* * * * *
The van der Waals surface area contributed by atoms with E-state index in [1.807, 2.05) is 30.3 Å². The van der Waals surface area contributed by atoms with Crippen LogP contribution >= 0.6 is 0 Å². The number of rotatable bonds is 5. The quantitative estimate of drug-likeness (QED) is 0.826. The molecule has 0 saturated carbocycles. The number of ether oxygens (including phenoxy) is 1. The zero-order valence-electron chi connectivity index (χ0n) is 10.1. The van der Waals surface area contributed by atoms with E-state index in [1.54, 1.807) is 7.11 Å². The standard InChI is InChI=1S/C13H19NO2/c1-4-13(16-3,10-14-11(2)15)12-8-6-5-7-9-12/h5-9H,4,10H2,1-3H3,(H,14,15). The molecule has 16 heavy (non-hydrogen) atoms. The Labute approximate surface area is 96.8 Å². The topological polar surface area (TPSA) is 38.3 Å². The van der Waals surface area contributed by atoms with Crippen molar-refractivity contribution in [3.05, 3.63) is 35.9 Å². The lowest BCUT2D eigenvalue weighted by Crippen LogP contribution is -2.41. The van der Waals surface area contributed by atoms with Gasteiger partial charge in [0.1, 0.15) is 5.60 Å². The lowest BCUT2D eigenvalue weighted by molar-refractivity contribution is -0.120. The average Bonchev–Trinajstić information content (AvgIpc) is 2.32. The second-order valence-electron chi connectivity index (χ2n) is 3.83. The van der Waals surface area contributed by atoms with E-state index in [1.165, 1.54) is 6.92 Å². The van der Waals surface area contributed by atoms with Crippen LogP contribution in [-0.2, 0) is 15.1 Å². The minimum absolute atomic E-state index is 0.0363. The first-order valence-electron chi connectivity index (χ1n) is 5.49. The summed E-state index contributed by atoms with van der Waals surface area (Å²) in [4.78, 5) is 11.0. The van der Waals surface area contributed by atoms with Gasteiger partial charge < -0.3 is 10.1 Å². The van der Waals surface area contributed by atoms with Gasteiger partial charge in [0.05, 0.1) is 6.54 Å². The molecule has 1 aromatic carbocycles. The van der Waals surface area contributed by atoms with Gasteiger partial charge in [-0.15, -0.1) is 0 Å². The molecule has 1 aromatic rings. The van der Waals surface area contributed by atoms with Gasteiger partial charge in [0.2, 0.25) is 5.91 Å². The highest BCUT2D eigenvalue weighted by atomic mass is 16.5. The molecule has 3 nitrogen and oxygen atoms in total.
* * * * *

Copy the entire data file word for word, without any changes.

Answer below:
The van der Waals surface area contributed by atoms with E-state index in [1.807, 2.05) is 30.3 Å². The van der Waals surface area contributed by atoms with Crippen LogP contribution >= 0.6 is 0 Å². The number of rotatable bonds is 5. The quantitative estimate of drug-likeness (QED) is 0.826. The molecule has 0 saturated carbocycles. The number of ether oxygens (including phenoxy) is 1. The zero-order valence-electron chi connectivity index (χ0n) is 10.1. The van der Waals surface area contributed by atoms with E-state index in [1.54, 1.807) is 7.11 Å². The standard InChI is InChI=1S/C13H19NO2/c1-4-13(16-3,10-14-11(2)15)12-8-6-5-7-9-12/h5-9H,4,10H2,1-3H3,(H,14,15). The molecule has 16 heavy (non-hydrogen) atoms. The Labute approximate surface area is 96.8 Å². The topological polar surface area (TPSA) is 38.3 Å². The van der Waals surface area contributed by atoms with Crippen molar-refractivity contribution in [3.05, 3.63) is 35.9 Å². The lowest BCUT2D eigenvalue weighted by Crippen LogP contribution is -2.41. The van der Waals surface area contributed by atoms with Gasteiger partial charge in [0.1, 0.15) is 5.60 Å². The lowest BCUT2D eigenvalue weighted by molar-refractivity contribution is -0.120. The average Bonchev–Trinajstić information content (AvgIpc) is 2.32. The second-order valence-electron chi connectivity index (χ2n) is 3.83. The van der Waals surface area contributed by atoms with E-state index in [1.165, 1.54) is 6.92 Å². The van der Waals surface area contributed by atoms with Crippen LogP contribution in [-0.2, 0) is 15.1 Å². The minimum absolute atomic E-state index is 0.0363. The first-order valence-electron chi connectivity index (χ1n) is 5.49. The summed E-state index contributed by atoms with van der Waals surface area (Å²) in [4.78, 5) is 11.0. The van der Waals surface area contributed by atoms with Gasteiger partial charge < -0.3 is 10.1 Å². The van der Waals surface area contributed by atoms with Gasteiger partial charge in [0.05, 0.1) is 6.54 Å². The molecule has 1 aromatic carbocycles. The van der Waals surface area contributed by atoms with Gasteiger partial charge in [-0.15, -0.1) is 0 Å². The molecule has 1 aromatic rings. The van der Waals surface area contributed by atoms with Gasteiger partial charge in [0.2, 0.25) is 5.91 Å². The highest BCUT2D eigenvalue weighted by atomic mass is 16.5. The molecule has 3 nitrogen and oxygen atoms in total.